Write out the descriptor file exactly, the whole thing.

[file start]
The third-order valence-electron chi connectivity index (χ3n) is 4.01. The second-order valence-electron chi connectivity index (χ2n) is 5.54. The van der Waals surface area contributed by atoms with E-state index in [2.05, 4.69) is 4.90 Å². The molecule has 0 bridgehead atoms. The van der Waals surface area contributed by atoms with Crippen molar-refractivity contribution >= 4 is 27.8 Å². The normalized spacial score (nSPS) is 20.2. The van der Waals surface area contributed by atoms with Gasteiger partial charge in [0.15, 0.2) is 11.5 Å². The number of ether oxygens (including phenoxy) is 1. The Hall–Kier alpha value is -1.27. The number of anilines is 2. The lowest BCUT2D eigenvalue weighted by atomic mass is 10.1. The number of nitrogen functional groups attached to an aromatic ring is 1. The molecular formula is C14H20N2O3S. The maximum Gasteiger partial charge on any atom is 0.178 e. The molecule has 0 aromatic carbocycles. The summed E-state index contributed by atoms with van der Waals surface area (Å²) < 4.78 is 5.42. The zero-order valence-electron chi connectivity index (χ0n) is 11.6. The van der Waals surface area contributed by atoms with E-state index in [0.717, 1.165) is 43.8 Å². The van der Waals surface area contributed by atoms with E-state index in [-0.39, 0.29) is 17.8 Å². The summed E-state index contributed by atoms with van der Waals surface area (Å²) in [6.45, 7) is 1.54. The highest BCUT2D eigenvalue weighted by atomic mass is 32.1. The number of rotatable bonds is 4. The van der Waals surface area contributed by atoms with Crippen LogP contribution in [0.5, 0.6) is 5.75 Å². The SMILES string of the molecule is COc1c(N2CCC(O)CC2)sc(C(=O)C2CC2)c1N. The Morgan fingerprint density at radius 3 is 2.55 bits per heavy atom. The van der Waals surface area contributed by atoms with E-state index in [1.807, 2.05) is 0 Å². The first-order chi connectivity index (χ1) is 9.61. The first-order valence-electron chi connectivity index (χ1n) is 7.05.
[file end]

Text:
The third-order valence-electron chi connectivity index (χ3n) is 4.01. The second-order valence-electron chi connectivity index (χ2n) is 5.54. The van der Waals surface area contributed by atoms with E-state index in [2.05, 4.69) is 4.90 Å². The molecule has 0 bridgehead atoms. The van der Waals surface area contributed by atoms with Crippen molar-refractivity contribution >= 4 is 27.8 Å². The normalized spacial score (nSPS) is 20.2. The van der Waals surface area contributed by atoms with Gasteiger partial charge in [0.15, 0.2) is 11.5 Å². The number of ether oxygens (including phenoxy) is 1. The Hall–Kier alpha value is -1.27. The number of anilines is 2. The lowest BCUT2D eigenvalue weighted by atomic mass is 10.1. The number of nitrogen functional groups attached to an aromatic ring is 1. The molecular formula is C14H20N2O3S. The maximum Gasteiger partial charge on any atom is 0.178 e. The molecule has 0 aromatic carbocycles. The summed E-state index contributed by atoms with van der Waals surface area (Å²) < 4.78 is 5.42. The zero-order valence-electron chi connectivity index (χ0n) is 11.6. The van der Waals surface area contributed by atoms with E-state index in [0.717, 1.165) is 43.8 Å². The van der Waals surface area contributed by atoms with E-state index in [-0.39, 0.29) is 17.8 Å². The summed E-state index contributed by atoms with van der Waals surface area (Å²) in [6.45, 7) is 1.54. The highest BCUT2D eigenvalue weighted by atomic mass is 32.1. The number of rotatable bonds is 4. The van der Waals surface area contributed by atoms with Crippen LogP contribution in [0.5, 0.6) is 5.75 Å². The SMILES string of the molecule is COc1c(N2CCC(O)CC2)sc(C(=O)C2CC2)c1N. The Morgan fingerprint density at radius 3 is 2.55 bits per heavy atom. The van der Waals surface area contributed by atoms with E-state index in [1.807, 2.05) is 0 Å². The first-order chi connectivity index (χ1) is 9.61. The first-order valence-electron chi connectivity index (χ1n) is 7.05.